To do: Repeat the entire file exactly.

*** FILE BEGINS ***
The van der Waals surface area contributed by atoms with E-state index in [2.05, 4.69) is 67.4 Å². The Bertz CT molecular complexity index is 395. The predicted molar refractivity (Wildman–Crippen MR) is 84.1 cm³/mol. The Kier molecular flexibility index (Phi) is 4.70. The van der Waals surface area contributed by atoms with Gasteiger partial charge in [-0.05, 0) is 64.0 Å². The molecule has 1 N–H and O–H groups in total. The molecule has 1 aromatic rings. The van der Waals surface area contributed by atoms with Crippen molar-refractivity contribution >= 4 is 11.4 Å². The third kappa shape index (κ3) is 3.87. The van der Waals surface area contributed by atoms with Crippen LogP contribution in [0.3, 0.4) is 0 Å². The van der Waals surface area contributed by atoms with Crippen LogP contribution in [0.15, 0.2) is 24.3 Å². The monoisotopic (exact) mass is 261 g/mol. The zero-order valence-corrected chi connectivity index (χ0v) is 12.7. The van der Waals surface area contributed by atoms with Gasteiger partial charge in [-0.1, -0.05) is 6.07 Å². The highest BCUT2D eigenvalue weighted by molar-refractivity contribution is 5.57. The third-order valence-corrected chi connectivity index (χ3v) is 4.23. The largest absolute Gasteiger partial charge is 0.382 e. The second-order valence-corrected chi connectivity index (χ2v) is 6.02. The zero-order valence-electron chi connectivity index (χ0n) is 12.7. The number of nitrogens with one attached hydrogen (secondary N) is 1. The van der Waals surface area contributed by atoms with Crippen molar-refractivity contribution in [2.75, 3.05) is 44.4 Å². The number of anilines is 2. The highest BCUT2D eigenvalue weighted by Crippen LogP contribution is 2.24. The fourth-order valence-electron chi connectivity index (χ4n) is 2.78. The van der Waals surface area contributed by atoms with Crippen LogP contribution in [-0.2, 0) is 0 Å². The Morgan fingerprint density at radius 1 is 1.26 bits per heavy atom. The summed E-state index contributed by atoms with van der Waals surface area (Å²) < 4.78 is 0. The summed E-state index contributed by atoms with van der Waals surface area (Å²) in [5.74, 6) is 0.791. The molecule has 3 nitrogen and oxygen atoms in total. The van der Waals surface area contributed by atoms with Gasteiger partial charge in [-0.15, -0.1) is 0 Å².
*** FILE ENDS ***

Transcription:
The van der Waals surface area contributed by atoms with E-state index in [2.05, 4.69) is 67.4 Å². The Bertz CT molecular complexity index is 395. The predicted molar refractivity (Wildman–Crippen MR) is 84.1 cm³/mol. The Kier molecular flexibility index (Phi) is 4.70. The van der Waals surface area contributed by atoms with Gasteiger partial charge in [-0.05, 0) is 64.0 Å². The molecule has 1 N–H and O–H groups in total. The molecule has 1 aromatic rings. The van der Waals surface area contributed by atoms with Crippen molar-refractivity contribution >= 4 is 11.4 Å². The third kappa shape index (κ3) is 3.87. The van der Waals surface area contributed by atoms with Crippen LogP contribution in [0.3, 0.4) is 0 Å². The van der Waals surface area contributed by atoms with Crippen LogP contribution in [0.15, 0.2) is 24.3 Å². The monoisotopic (exact) mass is 261 g/mol. The zero-order valence-corrected chi connectivity index (χ0v) is 12.7. The van der Waals surface area contributed by atoms with Gasteiger partial charge in [-0.1, -0.05) is 6.07 Å². The highest BCUT2D eigenvalue weighted by molar-refractivity contribution is 5.57. The third-order valence-corrected chi connectivity index (χ3v) is 4.23. The largest absolute Gasteiger partial charge is 0.382 e. The second-order valence-corrected chi connectivity index (χ2v) is 6.02. The zero-order valence-electron chi connectivity index (χ0n) is 12.7. The number of nitrogens with one attached hydrogen (secondary N) is 1. The van der Waals surface area contributed by atoms with Crippen molar-refractivity contribution in [2.75, 3.05) is 44.4 Å². The number of anilines is 2. The highest BCUT2D eigenvalue weighted by Crippen LogP contribution is 2.24. The fourth-order valence-electron chi connectivity index (χ4n) is 2.78. The van der Waals surface area contributed by atoms with Crippen LogP contribution in [-0.2, 0) is 0 Å². The Morgan fingerprint density at radius 1 is 1.26 bits per heavy atom. The summed E-state index contributed by atoms with van der Waals surface area (Å²) < 4.78 is 0. The summed E-state index contributed by atoms with van der Waals surface area (Å²) in [5.74, 6) is 0.791. The molecule has 3 nitrogen and oxygen atoms in total. The van der Waals surface area contributed by atoms with Gasteiger partial charge in [-0.15, -0.1) is 0 Å².